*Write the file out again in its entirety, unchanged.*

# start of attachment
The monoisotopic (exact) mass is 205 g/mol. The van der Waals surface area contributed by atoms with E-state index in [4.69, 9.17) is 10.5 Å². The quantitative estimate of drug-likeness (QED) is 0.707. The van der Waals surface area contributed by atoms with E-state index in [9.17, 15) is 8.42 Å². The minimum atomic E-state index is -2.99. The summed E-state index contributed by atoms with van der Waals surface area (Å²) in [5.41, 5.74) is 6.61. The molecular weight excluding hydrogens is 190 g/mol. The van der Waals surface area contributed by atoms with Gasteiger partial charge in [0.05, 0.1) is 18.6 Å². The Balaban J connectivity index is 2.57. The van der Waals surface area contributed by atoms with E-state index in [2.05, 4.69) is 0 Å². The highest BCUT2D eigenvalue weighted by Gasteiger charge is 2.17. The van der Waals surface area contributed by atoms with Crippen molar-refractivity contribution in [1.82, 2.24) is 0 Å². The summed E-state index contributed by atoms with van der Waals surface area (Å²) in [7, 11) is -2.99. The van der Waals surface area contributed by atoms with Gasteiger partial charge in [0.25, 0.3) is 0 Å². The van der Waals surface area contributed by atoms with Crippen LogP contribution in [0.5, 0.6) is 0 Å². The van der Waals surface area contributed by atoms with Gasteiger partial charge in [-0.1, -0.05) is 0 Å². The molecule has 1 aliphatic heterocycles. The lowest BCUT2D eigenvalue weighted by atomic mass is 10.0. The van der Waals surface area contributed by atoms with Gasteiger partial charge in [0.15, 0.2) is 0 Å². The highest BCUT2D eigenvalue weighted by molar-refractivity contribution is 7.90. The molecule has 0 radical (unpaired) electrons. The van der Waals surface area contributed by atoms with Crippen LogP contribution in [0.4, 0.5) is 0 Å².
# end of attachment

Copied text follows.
The monoisotopic (exact) mass is 205 g/mol. The van der Waals surface area contributed by atoms with E-state index in [4.69, 9.17) is 10.5 Å². The quantitative estimate of drug-likeness (QED) is 0.707. The van der Waals surface area contributed by atoms with E-state index in [9.17, 15) is 8.42 Å². The minimum atomic E-state index is -2.99. The summed E-state index contributed by atoms with van der Waals surface area (Å²) in [5.41, 5.74) is 6.61. The molecular weight excluding hydrogens is 190 g/mol. The van der Waals surface area contributed by atoms with Gasteiger partial charge in [0.05, 0.1) is 18.6 Å². The Balaban J connectivity index is 2.57. The van der Waals surface area contributed by atoms with E-state index in [2.05, 4.69) is 0 Å². The highest BCUT2D eigenvalue weighted by Gasteiger charge is 2.17. The van der Waals surface area contributed by atoms with Crippen molar-refractivity contribution in [1.82, 2.24) is 0 Å². The summed E-state index contributed by atoms with van der Waals surface area (Å²) in [7, 11) is -2.99. The van der Waals surface area contributed by atoms with Gasteiger partial charge in [0.25, 0.3) is 0 Å². The van der Waals surface area contributed by atoms with Crippen LogP contribution in [0.5, 0.6) is 0 Å². The van der Waals surface area contributed by atoms with Gasteiger partial charge in [-0.1, -0.05) is 0 Å². The molecule has 1 aliphatic heterocycles. The lowest BCUT2D eigenvalue weighted by atomic mass is 10.0. The van der Waals surface area contributed by atoms with Gasteiger partial charge in [0.15, 0.2) is 0 Å². The highest BCUT2D eigenvalue weighted by molar-refractivity contribution is 7.90. The molecule has 0 radical (unpaired) electrons. The van der Waals surface area contributed by atoms with Crippen LogP contribution in [0.4, 0.5) is 0 Å².